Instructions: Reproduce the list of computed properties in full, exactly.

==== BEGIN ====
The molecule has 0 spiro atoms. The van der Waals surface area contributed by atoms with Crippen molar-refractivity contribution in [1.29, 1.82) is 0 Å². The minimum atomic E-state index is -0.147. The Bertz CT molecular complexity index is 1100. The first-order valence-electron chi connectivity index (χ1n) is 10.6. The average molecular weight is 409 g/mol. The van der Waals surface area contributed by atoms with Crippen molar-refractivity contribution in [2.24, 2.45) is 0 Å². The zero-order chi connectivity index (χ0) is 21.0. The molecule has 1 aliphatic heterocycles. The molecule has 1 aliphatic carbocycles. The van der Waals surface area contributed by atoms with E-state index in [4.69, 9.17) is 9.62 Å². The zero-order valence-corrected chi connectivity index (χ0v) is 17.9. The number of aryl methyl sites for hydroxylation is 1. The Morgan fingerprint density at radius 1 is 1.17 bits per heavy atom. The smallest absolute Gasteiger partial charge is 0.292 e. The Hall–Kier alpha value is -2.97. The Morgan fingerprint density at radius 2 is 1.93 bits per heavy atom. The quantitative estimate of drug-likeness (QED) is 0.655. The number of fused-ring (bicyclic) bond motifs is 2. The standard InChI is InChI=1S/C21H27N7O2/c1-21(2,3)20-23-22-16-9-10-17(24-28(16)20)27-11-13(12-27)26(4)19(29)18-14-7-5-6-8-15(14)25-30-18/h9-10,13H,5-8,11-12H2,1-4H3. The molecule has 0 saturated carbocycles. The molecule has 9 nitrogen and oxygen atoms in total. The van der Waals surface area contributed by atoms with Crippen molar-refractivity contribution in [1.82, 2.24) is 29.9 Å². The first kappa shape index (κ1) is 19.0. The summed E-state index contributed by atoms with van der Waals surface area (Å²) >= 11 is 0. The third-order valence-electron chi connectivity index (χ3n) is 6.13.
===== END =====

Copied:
The molecule has 0 spiro atoms. The van der Waals surface area contributed by atoms with Crippen molar-refractivity contribution in [1.29, 1.82) is 0 Å². The minimum atomic E-state index is -0.147. The Bertz CT molecular complexity index is 1100. The first-order valence-electron chi connectivity index (χ1n) is 10.6. The average molecular weight is 409 g/mol. The van der Waals surface area contributed by atoms with Crippen molar-refractivity contribution in [2.24, 2.45) is 0 Å². The zero-order chi connectivity index (χ0) is 21.0. The molecule has 1 aliphatic heterocycles. The molecule has 1 aliphatic carbocycles. The van der Waals surface area contributed by atoms with E-state index in [4.69, 9.17) is 9.62 Å². The zero-order valence-corrected chi connectivity index (χ0v) is 17.9. The number of aryl methyl sites for hydroxylation is 1. The Morgan fingerprint density at radius 1 is 1.17 bits per heavy atom. The smallest absolute Gasteiger partial charge is 0.292 e. The Hall–Kier alpha value is -2.97. The Morgan fingerprint density at radius 2 is 1.93 bits per heavy atom. The quantitative estimate of drug-likeness (QED) is 0.655. The number of fused-ring (bicyclic) bond motifs is 2. The standard InChI is InChI=1S/C21H27N7O2/c1-21(2,3)20-23-22-16-9-10-17(24-28(16)20)27-11-13(12-27)26(4)19(29)18-14-7-5-6-8-15(14)25-30-18/h9-10,13H,5-8,11-12H2,1-4H3. The molecule has 0 saturated carbocycles. The molecule has 9 nitrogen and oxygen atoms in total. The van der Waals surface area contributed by atoms with Crippen molar-refractivity contribution in [1.82, 2.24) is 29.9 Å². The first kappa shape index (κ1) is 19.0. The summed E-state index contributed by atoms with van der Waals surface area (Å²) >= 11 is 0. The third-order valence-electron chi connectivity index (χ3n) is 6.13.